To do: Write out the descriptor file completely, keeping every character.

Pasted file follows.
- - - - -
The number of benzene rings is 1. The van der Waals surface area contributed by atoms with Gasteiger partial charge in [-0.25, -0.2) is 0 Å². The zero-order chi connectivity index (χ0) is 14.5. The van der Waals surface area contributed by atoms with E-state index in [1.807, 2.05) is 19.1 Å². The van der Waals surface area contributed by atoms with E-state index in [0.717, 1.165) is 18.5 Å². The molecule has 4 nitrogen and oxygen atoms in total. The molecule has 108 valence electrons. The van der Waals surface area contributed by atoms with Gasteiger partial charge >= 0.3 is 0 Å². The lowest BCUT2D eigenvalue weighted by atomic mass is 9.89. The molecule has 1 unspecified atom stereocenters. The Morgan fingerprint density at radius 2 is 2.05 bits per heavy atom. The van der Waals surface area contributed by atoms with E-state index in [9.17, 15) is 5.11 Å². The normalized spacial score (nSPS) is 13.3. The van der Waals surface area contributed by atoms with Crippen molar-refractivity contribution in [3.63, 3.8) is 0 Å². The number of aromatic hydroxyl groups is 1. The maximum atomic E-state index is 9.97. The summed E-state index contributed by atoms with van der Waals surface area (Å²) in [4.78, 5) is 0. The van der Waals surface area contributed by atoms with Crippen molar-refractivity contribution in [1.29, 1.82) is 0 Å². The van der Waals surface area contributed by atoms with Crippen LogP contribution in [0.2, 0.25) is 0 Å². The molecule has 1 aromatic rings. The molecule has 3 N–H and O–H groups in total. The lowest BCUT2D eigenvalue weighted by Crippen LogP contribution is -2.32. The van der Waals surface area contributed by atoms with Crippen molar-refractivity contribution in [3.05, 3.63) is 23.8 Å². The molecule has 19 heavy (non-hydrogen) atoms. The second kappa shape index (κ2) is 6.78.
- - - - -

The number of benzene rings is 1. The van der Waals surface area contributed by atoms with Gasteiger partial charge in [-0.25, -0.2) is 0 Å². The zero-order chi connectivity index (χ0) is 14.5. The van der Waals surface area contributed by atoms with E-state index in [1.807, 2.05) is 19.1 Å². The van der Waals surface area contributed by atoms with E-state index in [0.717, 1.165) is 18.5 Å². The molecule has 4 nitrogen and oxygen atoms in total. The molecule has 108 valence electrons. The van der Waals surface area contributed by atoms with Gasteiger partial charge >= 0.3 is 0 Å². The lowest BCUT2D eigenvalue weighted by atomic mass is 9.89. The molecule has 1 unspecified atom stereocenters. The Morgan fingerprint density at radius 2 is 2.05 bits per heavy atom. The van der Waals surface area contributed by atoms with E-state index in [9.17, 15) is 5.11 Å². The normalized spacial score (nSPS) is 13.3. The van der Waals surface area contributed by atoms with Crippen molar-refractivity contribution in [3.63, 3.8) is 0 Å². The number of aromatic hydroxyl groups is 1. The maximum atomic E-state index is 9.97. The summed E-state index contributed by atoms with van der Waals surface area (Å²) in [4.78, 5) is 0. The van der Waals surface area contributed by atoms with Crippen molar-refractivity contribution in [1.29, 1.82) is 0 Å². The van der Waals surface area contributed by atoms with Crippen LogP contribution in [0.2, 0.25) is 0 Å². The molecule has 1 aromatic rings. The molecule has 3 N–H and O–H groups in total. The lowest BCUT2D eigenvalue weighted by Crippen LogP contribution is -2.32. The van der Waals surface area contributed by atoms with Crippen molar-refractivity contribution in [3.05, 3.63) is 23.8 Å². The molecule has 19 heavy (non-hydrogen) atoms. The second kappa shape index (κ2) is 6.78.